Remember those tingly fingers we mentioned earlier? Another effect of epinephrine is that your body bets you will need gross physical strength more than anything, so it starts firing up the large muscle masses. This means your fine motor control and ability to produce a sequence of complex motions goes away. Instead of firing once or twice, you continue to fire until your ammo is used upand you havent hit a darn thing… even if it is only a few feet away. Or a pickup truck with two terrified women inside. As long as the brain sees pickup truck! it will continue to fire, reload, fire, reload, and fire…without hitting anything. Bullets go everywhere.
Interestingly, once one cop recognizes what is happening, he can get all the others to stop. If he realizes they are contagion firing, he can call a cease fire and almost immediately the others will reset and realize, to their horror, what they just did. It takes a few minutes for the body to calm down, but they can usually get control of the firing pretty soon.
This does not excuse the cops, and the Czar will not get into whether and how they should be assessed or penalized for their actions. But when you read these cases about innocent people being shot or cops massively firing under mistakes, they all seem to point back to this physical reaction to life-threatening stress.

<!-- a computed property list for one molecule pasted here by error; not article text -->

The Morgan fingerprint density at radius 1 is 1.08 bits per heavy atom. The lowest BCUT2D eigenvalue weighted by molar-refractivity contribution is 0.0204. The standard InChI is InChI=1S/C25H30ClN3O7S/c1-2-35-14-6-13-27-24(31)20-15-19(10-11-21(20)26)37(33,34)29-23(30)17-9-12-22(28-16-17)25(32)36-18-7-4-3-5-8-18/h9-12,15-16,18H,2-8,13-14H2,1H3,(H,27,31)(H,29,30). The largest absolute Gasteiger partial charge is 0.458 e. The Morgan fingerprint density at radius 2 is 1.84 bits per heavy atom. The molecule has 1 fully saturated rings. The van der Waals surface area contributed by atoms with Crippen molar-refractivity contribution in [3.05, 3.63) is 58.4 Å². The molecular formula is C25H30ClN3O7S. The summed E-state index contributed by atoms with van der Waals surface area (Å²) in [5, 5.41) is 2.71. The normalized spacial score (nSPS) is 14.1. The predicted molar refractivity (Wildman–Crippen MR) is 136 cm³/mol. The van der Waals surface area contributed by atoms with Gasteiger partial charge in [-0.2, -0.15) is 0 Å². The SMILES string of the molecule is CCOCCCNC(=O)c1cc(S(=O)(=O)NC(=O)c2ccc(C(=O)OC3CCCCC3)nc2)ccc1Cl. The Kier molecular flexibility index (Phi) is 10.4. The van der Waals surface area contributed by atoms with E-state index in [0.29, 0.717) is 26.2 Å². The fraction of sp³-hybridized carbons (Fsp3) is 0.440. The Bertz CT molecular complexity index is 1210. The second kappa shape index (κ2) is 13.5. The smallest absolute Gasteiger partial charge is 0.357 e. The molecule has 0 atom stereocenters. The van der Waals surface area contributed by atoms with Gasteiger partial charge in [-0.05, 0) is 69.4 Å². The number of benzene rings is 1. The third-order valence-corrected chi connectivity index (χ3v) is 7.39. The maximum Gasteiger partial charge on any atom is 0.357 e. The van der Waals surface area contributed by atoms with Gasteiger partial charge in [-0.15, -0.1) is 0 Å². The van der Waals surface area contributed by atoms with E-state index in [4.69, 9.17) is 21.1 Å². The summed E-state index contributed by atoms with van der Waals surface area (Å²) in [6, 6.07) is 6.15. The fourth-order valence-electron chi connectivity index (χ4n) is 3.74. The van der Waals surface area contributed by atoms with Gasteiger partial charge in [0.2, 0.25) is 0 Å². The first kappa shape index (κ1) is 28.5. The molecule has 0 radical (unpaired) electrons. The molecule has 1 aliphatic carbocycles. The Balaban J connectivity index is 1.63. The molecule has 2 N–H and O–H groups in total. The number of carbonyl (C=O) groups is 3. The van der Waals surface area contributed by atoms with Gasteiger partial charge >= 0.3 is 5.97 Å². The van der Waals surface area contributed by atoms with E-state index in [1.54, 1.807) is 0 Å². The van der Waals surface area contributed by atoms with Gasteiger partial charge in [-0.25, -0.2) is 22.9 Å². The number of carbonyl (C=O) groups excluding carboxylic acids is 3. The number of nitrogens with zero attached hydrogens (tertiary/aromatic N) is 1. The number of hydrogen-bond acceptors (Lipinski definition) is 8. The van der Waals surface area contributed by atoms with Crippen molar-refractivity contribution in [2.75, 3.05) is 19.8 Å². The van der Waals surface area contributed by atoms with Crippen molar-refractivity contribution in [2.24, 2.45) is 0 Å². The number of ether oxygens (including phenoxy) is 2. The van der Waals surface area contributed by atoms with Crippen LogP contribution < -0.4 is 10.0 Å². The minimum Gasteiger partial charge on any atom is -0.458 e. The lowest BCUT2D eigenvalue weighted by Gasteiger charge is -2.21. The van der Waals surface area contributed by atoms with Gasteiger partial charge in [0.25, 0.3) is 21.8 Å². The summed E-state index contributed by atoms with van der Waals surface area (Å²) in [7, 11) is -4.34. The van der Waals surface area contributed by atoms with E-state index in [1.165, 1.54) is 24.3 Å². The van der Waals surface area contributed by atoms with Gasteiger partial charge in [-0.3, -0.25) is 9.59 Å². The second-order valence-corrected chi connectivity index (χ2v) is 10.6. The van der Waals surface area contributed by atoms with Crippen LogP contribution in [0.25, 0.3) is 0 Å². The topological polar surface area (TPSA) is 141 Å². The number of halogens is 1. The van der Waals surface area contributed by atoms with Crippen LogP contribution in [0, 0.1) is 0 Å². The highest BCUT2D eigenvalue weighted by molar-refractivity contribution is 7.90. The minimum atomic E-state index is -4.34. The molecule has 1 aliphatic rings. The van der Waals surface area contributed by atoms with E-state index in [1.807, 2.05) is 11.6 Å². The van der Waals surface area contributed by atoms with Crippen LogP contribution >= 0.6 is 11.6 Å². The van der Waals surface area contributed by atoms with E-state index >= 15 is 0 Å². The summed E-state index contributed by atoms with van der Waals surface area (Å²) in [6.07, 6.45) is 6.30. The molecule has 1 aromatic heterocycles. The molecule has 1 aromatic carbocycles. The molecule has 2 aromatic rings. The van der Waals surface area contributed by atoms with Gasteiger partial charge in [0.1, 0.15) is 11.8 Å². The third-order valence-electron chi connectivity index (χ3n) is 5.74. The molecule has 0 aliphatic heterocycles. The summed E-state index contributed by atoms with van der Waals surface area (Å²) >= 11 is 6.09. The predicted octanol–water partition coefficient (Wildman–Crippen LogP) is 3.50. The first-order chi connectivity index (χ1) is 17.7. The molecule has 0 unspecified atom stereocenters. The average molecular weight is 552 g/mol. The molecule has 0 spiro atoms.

Here is why this is important to you, readers. Because this can happen to you, too; although, admittedly, most Americans are fortunately oblivious to the effects of ephinephrine because their ephemeral lives are rarely so threatened.
But the Czar sees you folks at the range all the time: plinking holes in man-shaped silhouette targets from 40-foot ranges. Go ahead and have fun, but dont think this readies you for a life-threatening shooting encounter. If you have a firearm on you or in the nightstand, and suddenly there is a life-threatening stimulus, your hands shake, you get tunnel vision, your heart pounds, and you cant even see the threat very well. You just shoot, shoot, shoot, and shoot until the shape goes away.